Ned Cline: Politics and woodpiles
By Ned Cline
Special to the Sailsbury Post
RALEIGH — A memorable and wholesome political event occurred in downtown Raleigh in early January. It was memorable because the purpose was to commemorate what became a landmark change in North Carolina politics. And it was wholesome because in today’s attack-dog electoral climate, positive politics of reasonableness and respect are seldom ever discussed.
The occasion was an informal luncheon gathering to celebrate the Hargrove “Skipper” Bowles gubernatorial campaign of 1972 — 45 years ago. Democrat Bowles lost that campaign to James Holshouser Jr. who became the first Republican to be elected governor in this state in 75 years.
The significance of the Jan. 10 Raleigh event was the fact that the Bowles campaign staff, which held the event, has remained cohesive and pretty much together for almost 50 years. That clearly shows the depth and breath of their care and concern for their candidate and what he represented.
Historically, when political candidates win, campaign staffs and hangers on flock to become part of the continuing effort, seeking credit. Conversely, when candidates lose, campaign staffs disperse, seek to hide from their perceived mistakes and are soon forgotten.
Not so with the Bowles staff. They still feel confidant after more than four decades that their candidate was the best choice, could and would have been good for the state, and that his values and ideas still have merit.
Bowles was a successful Greensboro businessman known for his progressive ideas on education and economic growth. Early in that campaign against a little-known mountain lawyer named Holshouser, Bowles was the perceived sure winner. Time and presidential candidates help change all that, leading to what became a turning point in North Carolina politics.
The real political turmoil in that gubernatorial campaign was actually in the Democratic primary where Bowles and opponent Lt. Gov. Pat Taylor engaged in a tangle of wills. Bowles won that battle, but it may well have cost him the war because Democrats never healed their party wounds. Also working against Democrats that year was the fact that Republicans had Richard Nixon at the top of their presidential ticket and Democrats had George McGovern who was about as popular as a case of poison ivy.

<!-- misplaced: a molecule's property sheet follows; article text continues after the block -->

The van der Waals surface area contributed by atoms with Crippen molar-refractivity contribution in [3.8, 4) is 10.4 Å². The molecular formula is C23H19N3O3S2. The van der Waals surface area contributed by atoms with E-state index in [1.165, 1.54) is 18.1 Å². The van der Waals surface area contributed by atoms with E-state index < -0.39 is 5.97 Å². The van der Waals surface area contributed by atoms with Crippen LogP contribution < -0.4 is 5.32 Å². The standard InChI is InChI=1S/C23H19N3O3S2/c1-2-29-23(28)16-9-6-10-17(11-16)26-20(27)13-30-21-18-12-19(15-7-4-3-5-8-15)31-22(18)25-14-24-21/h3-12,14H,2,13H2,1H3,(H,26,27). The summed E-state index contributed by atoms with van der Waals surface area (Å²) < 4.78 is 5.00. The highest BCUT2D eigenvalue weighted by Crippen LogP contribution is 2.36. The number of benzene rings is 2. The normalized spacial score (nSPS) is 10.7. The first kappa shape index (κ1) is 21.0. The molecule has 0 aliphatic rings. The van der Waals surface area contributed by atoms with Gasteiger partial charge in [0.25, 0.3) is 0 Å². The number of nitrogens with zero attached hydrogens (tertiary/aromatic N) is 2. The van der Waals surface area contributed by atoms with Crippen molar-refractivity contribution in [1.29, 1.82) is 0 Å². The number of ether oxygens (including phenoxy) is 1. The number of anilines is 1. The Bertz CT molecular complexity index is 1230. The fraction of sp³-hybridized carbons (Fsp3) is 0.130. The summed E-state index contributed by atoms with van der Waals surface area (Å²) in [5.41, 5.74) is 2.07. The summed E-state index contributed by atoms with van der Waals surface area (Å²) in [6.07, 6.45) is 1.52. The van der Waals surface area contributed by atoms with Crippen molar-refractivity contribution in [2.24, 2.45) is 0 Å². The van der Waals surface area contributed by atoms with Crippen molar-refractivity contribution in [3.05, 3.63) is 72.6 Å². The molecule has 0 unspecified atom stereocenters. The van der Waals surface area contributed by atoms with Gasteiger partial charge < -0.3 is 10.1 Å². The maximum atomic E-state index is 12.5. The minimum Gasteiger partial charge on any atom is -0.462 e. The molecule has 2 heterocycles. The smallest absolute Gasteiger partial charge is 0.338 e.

What was unusual in the Bowles-Holshouser campaign was that neither side threw hollow slogans nor wallowed in the muck of what today is called alternative facts. The two candidates stuck to real facts. They agreed on many things, just taking different approaches to similar solutions. On other topics and issues, they disagreed but spent their time explaining their differences, not demeaning their opponent.
It was a wholesome and worthy way to campaign because both candidates were good and decent individuals who both practiced as well as preached tolerance and respect. That clearly counted with the Bowles staff.
That theme was evident in the reunion conversations among Bowles loyalists. Their words were praise for their guy, not criticism of the opposition. Bowles often spoke in his campaign of “adding to the community woodpile,” his way of saying candidates and others needed to work to help people with genuine needs. That phrase was often repeated at the gathering because it is still relevant.
Bowles carried out his “woodpile” philosophy throughout his remaining years. He directed projects large and small in his later life before his death in 1986. Two of his notable projects were creation of an alcohol research center at UNC and his initial effort to build the Dean Smith Center on the UNC campus.
In today’s political climate, too many candidates only want to chop down trees and burn the timber rather than use it to add to the woodpiles for present and future needs.
Hargrove “Skipper” Bowles left a worthy legacy. His staff remembers. It would be heartening if others did, too.
Ned Cline is a former editor of the News & Record. He was a rookie reporter in 1972 during the Bowles-Holshouser campaign.